Powerful as they are, you don’t have to use the Data Tools to unify application and database development. When you import a database into Visual Studio you can manage it as a source code artefact, complete with the object and tables and stored procedures, and Team Foundation now supports SQL Server 2012.
The more you rely on your databases, the more important it is that they are consistent. Master Data Services in SQL Server 2012 gives you validation rules and reference data sets which are major improvements on the scripts that are attached to many databases, particularly as you can buy data quality services from the Azure Data Market. You can even profile your data to find out how many records are missing values.
PowerView in action, showing some of the ways in which you can slice, dice and chart your data.
But the right person to correct the way company names are spelled or addresses are formatted or how products are classified isn’t the database developer or even the DBA; it’s the people who use the database to generate reports and deal with customers. They can still do this through a Web interface, which is improved in this release, but they can now also do it from the place most business users work with data, namely Microsoft Excel. The Excel Master Data Explorer add-in lets business users make corrections while still maintaining central management.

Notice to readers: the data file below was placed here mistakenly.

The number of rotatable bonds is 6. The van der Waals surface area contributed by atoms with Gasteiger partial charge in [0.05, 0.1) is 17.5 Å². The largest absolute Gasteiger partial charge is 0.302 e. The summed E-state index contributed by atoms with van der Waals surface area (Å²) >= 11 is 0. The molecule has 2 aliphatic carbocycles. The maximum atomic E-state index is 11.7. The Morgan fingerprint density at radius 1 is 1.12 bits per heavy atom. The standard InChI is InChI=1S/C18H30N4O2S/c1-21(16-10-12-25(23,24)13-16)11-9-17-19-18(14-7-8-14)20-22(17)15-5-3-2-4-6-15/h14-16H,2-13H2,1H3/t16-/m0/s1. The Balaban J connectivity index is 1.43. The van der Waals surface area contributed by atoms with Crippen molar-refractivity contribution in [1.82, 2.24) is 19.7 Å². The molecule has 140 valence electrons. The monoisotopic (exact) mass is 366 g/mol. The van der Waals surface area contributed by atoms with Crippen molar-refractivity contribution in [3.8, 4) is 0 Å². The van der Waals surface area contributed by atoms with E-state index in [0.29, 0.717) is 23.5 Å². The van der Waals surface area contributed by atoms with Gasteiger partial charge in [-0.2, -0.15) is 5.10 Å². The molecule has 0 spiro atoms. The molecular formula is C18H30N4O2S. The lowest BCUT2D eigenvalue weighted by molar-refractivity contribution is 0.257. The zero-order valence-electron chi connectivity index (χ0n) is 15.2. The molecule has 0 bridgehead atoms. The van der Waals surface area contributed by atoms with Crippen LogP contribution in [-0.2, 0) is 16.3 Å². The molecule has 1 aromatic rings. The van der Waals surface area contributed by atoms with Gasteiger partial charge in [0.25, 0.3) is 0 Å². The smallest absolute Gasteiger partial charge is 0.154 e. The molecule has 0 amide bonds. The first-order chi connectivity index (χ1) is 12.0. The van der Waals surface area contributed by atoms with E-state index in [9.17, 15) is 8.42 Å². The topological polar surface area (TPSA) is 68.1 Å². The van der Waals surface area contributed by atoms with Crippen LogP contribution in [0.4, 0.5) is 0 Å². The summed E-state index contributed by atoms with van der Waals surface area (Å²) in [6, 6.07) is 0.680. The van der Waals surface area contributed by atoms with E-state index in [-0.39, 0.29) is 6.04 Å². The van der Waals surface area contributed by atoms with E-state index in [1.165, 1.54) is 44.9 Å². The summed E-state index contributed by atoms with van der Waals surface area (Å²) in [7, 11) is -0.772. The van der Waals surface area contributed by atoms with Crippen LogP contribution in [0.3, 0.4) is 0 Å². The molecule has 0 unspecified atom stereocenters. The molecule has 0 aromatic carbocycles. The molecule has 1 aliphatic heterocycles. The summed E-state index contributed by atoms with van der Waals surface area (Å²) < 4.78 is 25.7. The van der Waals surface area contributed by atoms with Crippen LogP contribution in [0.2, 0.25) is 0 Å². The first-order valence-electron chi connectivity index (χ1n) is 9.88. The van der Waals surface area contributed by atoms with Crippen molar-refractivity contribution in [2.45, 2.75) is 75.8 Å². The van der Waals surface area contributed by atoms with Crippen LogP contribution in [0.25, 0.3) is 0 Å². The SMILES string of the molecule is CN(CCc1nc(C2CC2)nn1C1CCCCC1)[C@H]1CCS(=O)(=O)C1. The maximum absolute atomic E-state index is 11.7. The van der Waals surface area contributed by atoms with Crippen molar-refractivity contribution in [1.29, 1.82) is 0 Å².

The business intelligence tools in SQL Server 2012 are designed to balance the needs of end users who want to gain insights on-the-fly, and the need for management of reports that are important enough to merit centralised development and support. This is achieved through an overall semantic model that is shared by all the BI tools, together with improvements that go much further than finally supporting Excel and Word Open XML document formats for reports.
Working with the Apache Hadoop framework on Windows Azure.